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On September 23, the new 64-bit processors from AMD, Athlon 64 3200+ and Athlon 64 FX-51 were officially announced. However, Internet users have long been familiar with these processors, since…

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MAX + plus II: FPGA Integrated Digital Device Development Environment
The general tendency for the development of the element base of digital circuitry, starting with the appearance of the first integrated circuits in the early 60s to the present, is…

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What is a model number?

Before comparing with competing processors, let’s look at the performance of Athlon XP processors with different CPUIDs.

The model number is simply the number of a specific model in the Athlon processor family. This is AMD’s official position and investing any other meaning in this figure is hardly a sign of special literacy. The model number is calculated from the set of tests. The test suite consists of three sections: Productivity, Visual Computing, and Gaming. The procedure for determining the performance of this set of tests is called the True Performance Initiative. We already spoke out negatively about the informativeness of testing in a large group of different tests. However, we are not opposed to such an approach if processors of the same structure are compared (in this case, Athlon XP family processors are compared). It is only important to understand that the result of such a procedure is a comparative assessment of AVERAGE. In some particular cases, the performance ratio may vary significantly.

In particular, we compared the performance of various processors of the Athlon XP family for a specific task: non-linear editing in Adobe Premiere 6.5.

The results presented on the graph are selected from a large set of measurements we carried out according to a single criterion – for these filters, the execution time is approximately the same, which allows us to better visually compare the results shown in the figure.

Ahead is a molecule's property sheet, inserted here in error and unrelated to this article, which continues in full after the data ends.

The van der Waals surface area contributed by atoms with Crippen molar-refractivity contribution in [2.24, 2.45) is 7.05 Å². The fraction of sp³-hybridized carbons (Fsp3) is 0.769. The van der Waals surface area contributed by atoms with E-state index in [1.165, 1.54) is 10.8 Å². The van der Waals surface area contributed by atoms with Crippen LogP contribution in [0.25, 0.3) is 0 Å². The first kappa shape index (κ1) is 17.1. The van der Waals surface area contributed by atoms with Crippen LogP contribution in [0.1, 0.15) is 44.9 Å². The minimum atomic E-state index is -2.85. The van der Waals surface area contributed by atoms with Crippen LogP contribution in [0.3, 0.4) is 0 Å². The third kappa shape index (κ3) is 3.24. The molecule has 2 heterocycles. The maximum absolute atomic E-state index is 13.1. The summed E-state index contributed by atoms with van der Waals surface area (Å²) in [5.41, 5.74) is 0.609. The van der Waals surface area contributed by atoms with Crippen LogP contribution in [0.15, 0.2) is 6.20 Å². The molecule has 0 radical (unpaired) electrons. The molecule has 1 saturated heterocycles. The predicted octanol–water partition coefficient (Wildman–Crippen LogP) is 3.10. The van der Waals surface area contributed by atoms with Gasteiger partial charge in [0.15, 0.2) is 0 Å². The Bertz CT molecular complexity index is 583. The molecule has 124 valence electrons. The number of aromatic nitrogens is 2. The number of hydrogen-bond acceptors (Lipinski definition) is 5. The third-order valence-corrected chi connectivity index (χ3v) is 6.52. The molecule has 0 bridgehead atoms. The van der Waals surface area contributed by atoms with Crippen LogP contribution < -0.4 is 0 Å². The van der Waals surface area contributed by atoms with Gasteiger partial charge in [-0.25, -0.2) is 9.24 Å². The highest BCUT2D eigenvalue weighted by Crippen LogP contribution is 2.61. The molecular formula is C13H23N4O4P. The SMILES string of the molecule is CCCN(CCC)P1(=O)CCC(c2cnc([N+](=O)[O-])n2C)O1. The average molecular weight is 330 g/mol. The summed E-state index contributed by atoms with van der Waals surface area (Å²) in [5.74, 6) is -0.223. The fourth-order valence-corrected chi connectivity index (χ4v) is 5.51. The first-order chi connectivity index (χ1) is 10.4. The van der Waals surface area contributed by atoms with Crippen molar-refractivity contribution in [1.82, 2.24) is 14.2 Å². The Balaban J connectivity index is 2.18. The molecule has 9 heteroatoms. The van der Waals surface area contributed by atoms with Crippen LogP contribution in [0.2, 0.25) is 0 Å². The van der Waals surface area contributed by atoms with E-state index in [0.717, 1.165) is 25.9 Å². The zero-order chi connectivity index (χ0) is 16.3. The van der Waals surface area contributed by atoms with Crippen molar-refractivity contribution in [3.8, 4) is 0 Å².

It can be seen from the figure that indeed, on average, a processor, for example, an Athlon XP 2500+ is faster than an Athlon XP 1500 processor in proportion to the model number value. However, in some cases (in Fig. 1 the values ​​for the Basic 3D filter, Athlon XP 2800+ and Athlon XP 2600+ processors) this proportionality is violated. This is due to the fact that the Athlon XP 2800+ and Athlon XP 2600+ processors have the same core clock speed. However, the Athlon XP 2800+ processor (on the new Barton core) has a larger cache size. On average, according to a large set of tests, it really has better performance than the Athlon XP 2600+, but if a particular task is insensitive to the cache size, the performance is the same. But on other tasks the reverse situation is also possible. In particular, Fig. 2 shows that when applying the Color Balance filter, the Athlon XP 2500+ processor on the Barton core, which has a larger cache volume, turns out to be faster than the Athlon XP 2600+ processor.

Two important conclusions follow from the foregoing:

The model number in the Athlon XP processor designation correctly characterizes the relative performance of various models, but characterizes it “on average.”
The model number is determined by the results of a special testing procedure (True Performance Initiative). The connection with the real clock speed is very indirect. However, improvements to the processor core (increasing the cache size, accelerating the system bus) that lead to increased performance are reflected in the test results. Therefore, in the vast majority of cases, Athlon XP 2800+ processors with CPUID = 6А0 (Barton core) and Athlon XP 2800+ with CPUID = 681 (Thoroughbred core) will show the same performance on average. Therefore, in particular, it makes no sense to go into the technical specifications of processors. Athlon XP 2800+ processors have the same performance, regardless of the core on which this processor is based. And the Athlon XP 3000+ is faster than the Athlon XP 2800+, despite the fact that some Athlon XP 2800+ models have a higher clock speed than the Athlon XP 3000+.
After we figured out the relative performance of the Athlon XP family of processors, we can proceed to compare them with Pentium 4 processors.

True, there is a certain difficulty: which particular models will we compare? Indeed, Intel Pentium 4 processors, unlike AMD Athlon XP processors, indicate the real clock frequency in the designation. We solved this issue simply. We understand that, despite such a long digression on the topic “what is the model number,” most readers will not be able to overcome the “magic of numbers.” For them, the number in the designation of AMD processors will remain rated in relation to Intel processors. We will not persuade them, just see how much this rating weighs in relation to the nonlinear editing task. We will start with the most current processor, Athlon XP 2200+.

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